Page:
New website uses big data to address underrepresentation of women in philosophy
A new website created by faculty and students at Binghamton University, State University of New York ranks university philosophy departments and academic journals by gender in order to draw attention to the underrepresentation of women in philosophy.
Data on Women in Philosophy is a project created by Nicole Hassoun, associate professor of philosophy at Binghamton University, and a group of professors and students. The site orders departments by number of women faculty and journals by number of women authors. The project attempts to collate some of the existing data and provide new data that can have an impact on the field. So far it has looked at the proportion of women on the faculties of 99 departments and the number of women publishing in 20 top journals over several decades. Visitors to the site can select from various sources of data from a pull-down menu and see the resultant ordering.
"It is well established that women are under-represented in philosophy at all levels," said Hassoun. "There is also some data on the under-representation of women in philosophy journals. But better data is essential for setting targets and evaluating performance in attempting to improve the situation for women in the field. If we know what programs and journals are doing well and which are doing poorly, and how things are changing over time, perhaps we can figure out how to make progress."
Some of the preliminary findings include:
1) Very few schools have reached 50 percent women.
2) As of 2015, women account for 25 percent of tenured/tenure track philosophy faculty (comparable to several STEM disciplines) and things are improving more slowly in philosophy than in several of these disciplines.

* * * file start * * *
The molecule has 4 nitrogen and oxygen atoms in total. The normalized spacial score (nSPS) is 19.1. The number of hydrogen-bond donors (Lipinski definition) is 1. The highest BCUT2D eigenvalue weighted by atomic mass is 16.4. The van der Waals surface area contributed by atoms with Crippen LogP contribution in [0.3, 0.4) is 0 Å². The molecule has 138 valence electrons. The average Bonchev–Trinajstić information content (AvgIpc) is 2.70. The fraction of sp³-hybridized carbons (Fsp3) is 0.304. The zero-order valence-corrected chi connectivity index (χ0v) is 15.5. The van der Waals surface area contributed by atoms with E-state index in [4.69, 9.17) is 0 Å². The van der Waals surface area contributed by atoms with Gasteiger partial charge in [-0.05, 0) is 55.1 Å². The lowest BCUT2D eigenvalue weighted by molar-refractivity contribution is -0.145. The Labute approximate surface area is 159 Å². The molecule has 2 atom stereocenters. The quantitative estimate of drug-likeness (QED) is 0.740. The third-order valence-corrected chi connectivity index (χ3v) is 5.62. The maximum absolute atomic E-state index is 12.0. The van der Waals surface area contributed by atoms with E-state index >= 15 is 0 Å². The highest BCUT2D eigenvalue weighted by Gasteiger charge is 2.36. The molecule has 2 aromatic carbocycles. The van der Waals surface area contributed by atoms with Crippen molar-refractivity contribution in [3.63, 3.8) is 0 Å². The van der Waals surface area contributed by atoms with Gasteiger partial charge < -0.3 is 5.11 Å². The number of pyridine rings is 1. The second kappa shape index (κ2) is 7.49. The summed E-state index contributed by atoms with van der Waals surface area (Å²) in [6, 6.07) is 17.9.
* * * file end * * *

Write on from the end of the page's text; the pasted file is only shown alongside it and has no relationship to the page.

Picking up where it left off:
3) Things tend to get worse for women as one ascends the hierarchy.
a. Women are better represented as assistant than associate and as associate than full professors.
b. In general, Philosophical Gourmet Report ranked institutions do less well, and are improving slower, than ranked institutions.
4) The average proportion of women in top journals was only 16 percent, and evidence from a sample of these journals suggests things have not changed much since at least the 1970's.
a. Journals practicing blind review tend to do worse than those which do not.
b. Relative to the proportion in the ethics, it is hardest for women to publish in ethics journals and then in general journals (which is a problem because the greatest proportion of women in the field are in this sub-discipline).
"More data is still necessary to answer some of our questions and for setting targets, and evaluating performance, in attempting to improve the situation for women in the field," said Hassoun. "We must wait at least a few more years to know, for instance, whether there is a glass ceiling that explains why women are not as well-represented as associate and full professors as assistants. We also need to do more analysis to identify what has gone wrong in the academic pipeline."
Hassoun hopes the site itself will create incentives for positive change. "We've now written all presidents, provosts, deans and department heads at the schools in our sample and gotten some positive responses from administrators, who are going to use this to push the departments to implement better practices for promoting diversity, and department heads, who will use it in approaching administrators," she said.
Professor Hassoun said that, "just by ranking programs, we can get people to pay attention to, and address, the problems for women in philosophy. Graduate students and faculty often prefer more diverse programs and department heads, deans, and other administrators are starting to pay attention."
Hassoun hopes to expand this project to include other minorities and other disciplines.